Aug
30
2015

How to Write a Deceptive Op-Ed, featuring William D. Cohan

The August 29th New York Times had an op-ed by William D. Cohan entitled, “Show Some Spine, Federal Reserve”. It is a wonderful case study in how to write from a biased point of view. Let’s go through it in a bet of depth, shall we? Our tour starts at the title itself. The basic thesis is that the Fed (which seemingly is one entity, not a collection of people with individual points of view) is making it’s decisions out of fear, not reason.

THE financial markets and the Federal Reserve Board have been playing out a tragicomedy in three acts. Here’s how it works: Initially, a flurry of news stories appear about how, a few months hence, the Fed intends to raise short-term interest rates for the first time in years. Second, the predictable market swoon, as Wall Street traders ponder the fact that the morphine drip of free money that they have been enjoying since the aftermath of the 2008 financial crisis might be pulled out of their arms. Finally, the Fed backs away from its much-overdue policy change, causing traders to rejoice and the artificially stimulated bull market in both stocks and bonds to continue. The curtain comes down, and the audience roars its approval.

Note the inequality between the stated aims and actions. “News stories appear,” second-hand interpretations of what the Fed intends. Then the Fed itself does something different. This is not interpreted to mean that any news stories could be incorrect, the obvious answer. No, the Fed “backs away”. And what are they backing away from? “much-overdue policy change.” Mr. Cohan infers that the Fed is acting cowardly when it acts differently than a particular position. Perhaps they just disagree with the policy Mr. Cohan prefers? No, they are being spineless!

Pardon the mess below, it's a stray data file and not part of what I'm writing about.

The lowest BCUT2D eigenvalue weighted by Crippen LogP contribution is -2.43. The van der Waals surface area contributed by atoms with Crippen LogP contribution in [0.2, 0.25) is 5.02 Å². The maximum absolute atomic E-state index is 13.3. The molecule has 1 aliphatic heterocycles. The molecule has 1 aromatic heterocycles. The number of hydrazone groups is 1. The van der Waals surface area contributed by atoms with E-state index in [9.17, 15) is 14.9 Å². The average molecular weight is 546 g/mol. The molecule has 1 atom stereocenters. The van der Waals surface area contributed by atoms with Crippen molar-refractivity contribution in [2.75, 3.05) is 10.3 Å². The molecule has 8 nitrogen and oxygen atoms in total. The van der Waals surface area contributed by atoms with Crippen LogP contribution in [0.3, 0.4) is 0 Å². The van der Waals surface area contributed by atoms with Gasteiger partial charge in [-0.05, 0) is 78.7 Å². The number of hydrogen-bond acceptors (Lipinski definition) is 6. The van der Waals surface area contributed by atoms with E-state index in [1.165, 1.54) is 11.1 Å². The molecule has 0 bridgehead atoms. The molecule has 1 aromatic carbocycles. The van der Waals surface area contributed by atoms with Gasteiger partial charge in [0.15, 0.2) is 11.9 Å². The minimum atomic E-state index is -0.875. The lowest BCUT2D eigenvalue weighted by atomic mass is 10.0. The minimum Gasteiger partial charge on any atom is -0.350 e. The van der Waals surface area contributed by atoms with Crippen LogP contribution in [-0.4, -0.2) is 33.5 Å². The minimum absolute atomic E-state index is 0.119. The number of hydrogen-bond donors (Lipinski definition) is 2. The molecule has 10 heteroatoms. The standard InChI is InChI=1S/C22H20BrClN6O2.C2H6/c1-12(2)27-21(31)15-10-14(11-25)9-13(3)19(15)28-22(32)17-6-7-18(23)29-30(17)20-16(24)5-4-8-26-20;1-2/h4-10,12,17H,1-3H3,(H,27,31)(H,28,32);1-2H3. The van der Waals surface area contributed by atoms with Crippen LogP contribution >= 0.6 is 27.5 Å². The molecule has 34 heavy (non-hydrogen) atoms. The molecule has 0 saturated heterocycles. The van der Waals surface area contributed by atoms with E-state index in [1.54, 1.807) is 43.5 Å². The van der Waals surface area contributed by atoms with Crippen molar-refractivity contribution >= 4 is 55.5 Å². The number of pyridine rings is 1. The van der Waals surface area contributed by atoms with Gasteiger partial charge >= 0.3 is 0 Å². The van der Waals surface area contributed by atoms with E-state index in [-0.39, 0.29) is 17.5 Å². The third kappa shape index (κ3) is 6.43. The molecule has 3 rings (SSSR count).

…Some background: At end of the 2008, the Fed dropped its benchmark short-term interest rate to around zero. It also began a program with the Orwellian name of quantitative easing — buying huge sums of bonds to suppress long-term interest rates and stimulate lending and spending. Thanks to Q.E., the cost of borrowing money was pushed to next to nothing. This was a bonanza for those who make money from money — hedge-fund managers, private-equity moguls, banks — and a disaster for savers, retirees and anyone on a fixed income. (Have you checked the interest your bank pays you on your savings account? Mine: .06 percent per year.)

Obviously “Orwellian” is a loaded term, but the sin here is the myopic focus on one impact of the policy. Inflation.

Inflation is a word that doesn’t appear anywhere in this editorial, but is really at the core of it. You see, QE is logically connected to inflation, the more QE there is. The more inflation there should be. Do you know who hates inflation? People with money in the bank. Creditors. Rich people. Wall Street. When money you lend/save/invest can be paid back with cheaper dollars, you have lost. Do you know who loves inflation? Debtors. People who borrow. By the same logic, they can pay back with cheaper dollars. Inflation is great for borrowers.

With all this as background, re-read this paragraph. Here is the translation: “QE was a bonanza for those who borrow (hedge-fund managers, private equity and poor people) and a disaster for creditors (rich people on Wall Street).”

…The case for raising rates is straightforward: Like any commodity, the price of borrowing money — interest rates — should be determined by supply and demand, not by manipulation by a market behemoth. Essentially, the clever Q.E. program caused a widespread mispricing of risk, deluding investors into underestimating the risk of various financial assets they were buying.

So many problems in this one short paragraph!